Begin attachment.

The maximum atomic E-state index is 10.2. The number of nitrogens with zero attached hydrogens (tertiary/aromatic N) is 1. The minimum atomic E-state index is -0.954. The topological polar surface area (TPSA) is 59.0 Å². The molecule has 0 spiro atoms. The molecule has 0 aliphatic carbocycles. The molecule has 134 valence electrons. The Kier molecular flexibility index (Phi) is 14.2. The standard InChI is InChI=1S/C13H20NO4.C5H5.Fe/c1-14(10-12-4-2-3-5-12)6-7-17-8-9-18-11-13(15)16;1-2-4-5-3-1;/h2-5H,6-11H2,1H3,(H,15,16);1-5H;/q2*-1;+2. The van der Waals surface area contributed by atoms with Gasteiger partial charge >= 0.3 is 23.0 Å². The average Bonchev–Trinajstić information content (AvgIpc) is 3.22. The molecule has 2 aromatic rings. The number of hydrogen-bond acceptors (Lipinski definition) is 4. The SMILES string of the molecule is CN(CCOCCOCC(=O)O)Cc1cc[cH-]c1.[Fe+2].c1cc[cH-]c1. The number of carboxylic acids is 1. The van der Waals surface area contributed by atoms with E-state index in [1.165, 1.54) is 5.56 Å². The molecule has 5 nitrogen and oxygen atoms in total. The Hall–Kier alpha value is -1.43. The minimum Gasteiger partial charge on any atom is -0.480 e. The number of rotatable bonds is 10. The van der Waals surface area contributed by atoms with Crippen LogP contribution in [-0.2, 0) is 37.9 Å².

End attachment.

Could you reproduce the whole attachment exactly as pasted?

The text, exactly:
The maximum atomic E-state index is 10.2. The number of nitrogens with zero attached hydrogens (tertiary/aromatic N) is 1. The minimum atomic E-state index is -0.954. The topological polar surface area (TPSA) is 59.0 Å². The molecule has 0 spiro atoms. The molecule has 0 aliphatic carbocycles. The molecule has 134 valence electrons. The Kier molecular flexibility index (Phi) is 14.2. The standard InChI is InChI=1S/C13H20NO4.C5H5.Fe/c1-14(10-12-4-2-3-5-12)6-7-17-8-9-18-11-13(15)16;1-2-4-5-3-1;/h2-5H,6-11H2,1H3,(H,15,16);1-5H;/q2*-1;+2. The van der Waals surface area contributed by atoms with Gasteiger partial charge >= 0.3 is 23.0 Å². The average Bonchev–Trinajstić information content (AvgIpc) is 3.22. The molecule has 2 aromatic rings. The number of hydrogen-bond acceptors (Lipinski definition) is 4. The SMILES string of the molecule is CN(CCOCCOCC(=O)O)Cc1cc[cH-]c1.[Fe+2].c1cc[cH-]c1. The number of carboxylic acids is 1. The van der Waals surface area contributed by atoms with E-state index in [1.165, 1.54) is 5.56 Å². The molecule has 5 nitrogen and oxygen atoms in total. The Hall–Kier alpha value is -1.43. The minimum Gasteiger partial charge on any atom is -0.480 e. The number of rotatable bonds is 10. The van der Waals surface area contributed by atoms with Crippen LogP contribution in [-0.2, 0) is 37.9 Å².